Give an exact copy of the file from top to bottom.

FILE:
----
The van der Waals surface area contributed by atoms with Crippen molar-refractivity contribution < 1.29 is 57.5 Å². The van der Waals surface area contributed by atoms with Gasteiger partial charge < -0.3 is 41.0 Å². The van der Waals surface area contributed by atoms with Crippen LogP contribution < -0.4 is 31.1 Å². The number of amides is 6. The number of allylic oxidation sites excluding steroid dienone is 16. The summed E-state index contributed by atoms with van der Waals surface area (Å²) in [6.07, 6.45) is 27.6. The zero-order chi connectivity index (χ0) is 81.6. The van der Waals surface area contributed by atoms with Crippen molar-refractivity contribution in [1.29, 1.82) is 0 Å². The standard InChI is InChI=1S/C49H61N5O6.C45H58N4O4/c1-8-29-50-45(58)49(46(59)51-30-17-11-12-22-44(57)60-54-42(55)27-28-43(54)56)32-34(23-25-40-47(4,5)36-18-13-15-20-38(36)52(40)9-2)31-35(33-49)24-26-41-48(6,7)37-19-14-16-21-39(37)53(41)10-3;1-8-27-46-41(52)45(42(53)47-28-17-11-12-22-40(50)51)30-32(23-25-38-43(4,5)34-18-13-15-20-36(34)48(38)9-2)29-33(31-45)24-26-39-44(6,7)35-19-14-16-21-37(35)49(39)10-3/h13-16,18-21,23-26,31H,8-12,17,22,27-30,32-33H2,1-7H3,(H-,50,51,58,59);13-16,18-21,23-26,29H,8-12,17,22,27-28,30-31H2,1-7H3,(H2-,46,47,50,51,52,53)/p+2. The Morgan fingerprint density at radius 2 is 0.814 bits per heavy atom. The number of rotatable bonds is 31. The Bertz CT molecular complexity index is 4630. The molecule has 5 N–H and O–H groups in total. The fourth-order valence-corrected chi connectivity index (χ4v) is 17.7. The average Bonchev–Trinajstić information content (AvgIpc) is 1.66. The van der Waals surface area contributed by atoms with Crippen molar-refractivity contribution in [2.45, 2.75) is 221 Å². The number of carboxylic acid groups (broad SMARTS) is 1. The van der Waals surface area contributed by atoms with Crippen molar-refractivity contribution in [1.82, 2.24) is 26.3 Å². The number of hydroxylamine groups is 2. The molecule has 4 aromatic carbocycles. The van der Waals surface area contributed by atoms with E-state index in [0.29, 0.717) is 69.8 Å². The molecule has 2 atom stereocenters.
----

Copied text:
The van der Waals surface area contributed by atoms with Crippen molar-refractivity contribution < 1.29 is 57.5 Å². The van der Waals surface area contributed by atoms with Gasteiger partial charge < -0.3 is 41.0 Å². The van der Waals surface area contributed by atoms with Crippen LogP contribution < -0.4 is 31.1 Å². The number of amides is 6. The number of allylic oxidation sites excluding steroid dienone is 16. The summed E-state index contributed by atoms with van der Waals surface area (Å²) in [6.07, 6.45) is 27.6. The zero-order chi connectivity index (χ0) is 81.6. The van der Waals surface area contributed by atoms with Crippen molar-refractivity contribution in [1.29, 1.82) is 0 Å². The standard InChI is InChI=1S/C49H61N5O6.C45H58N4O4/c1-8-29-50-45(58)49(46(59)51-30-17-11-12-22-44(57)60-54-42(55)27-28-43(54)56)32-34(23-25-40-47(4,5)36-18-13-15-20-38(36)52(40)9-2)31-35(33-49)24-26-41-48(6,7)37-19-14-16-21-39(37)53(41)10-3;1-8-27-46-41(52)45(42(53)47-28-17-11-12-22-40(50)51)30-32(23-25-38-43(4,5)34-18-13-15-20-36(34)48(38)9-2)29-33(31-45)24-26-39-44(6,7)35-19-14-16-21-37(35)49(39)10-3/h13-16,18-21,23-26,31H,8-12,17,22,27-30,32-33H2,1-7H3,(H-,50,51,58,59);13-16,18-21,23-26,29H,8-12,17,22,27-28,30-31H2,1-7H3,(H2-,46,47,50,51,52,53)/p+2. The Morgan fingerprint density at radius 2 is 0.814 bits per heavy atom. The number of rotatable bonds is 31. The Bertz CT molecular complexity index is 4630. The molecule has 5 N–H and O–H groups in total. The fourth-order valence-corrected chi connectivity index (χ4v) is 17.7. The average Bonchev–Trinajstić information content (AvgIpc) is 1.66. The van der Waals surface area contributed by atoms with Crippen molar-refractivity contribution in [2.45, 2.75) is 221 Å². The number of carboxylic acid groups (broad SMARTS) is 1. The van der Waals surface area contributed by atoms with Crippen molar-refractivity contribution in [1.82, 2.24) is 26.3 Å². The number of hydroxylamine groups is 2. The molecule has 4 aromatic carbocycles. The van der Waals surface area contributed by atoms with E-state index in [0.29, 0.717) is 69.8 Å². The molecule has 2 atom stereocenters.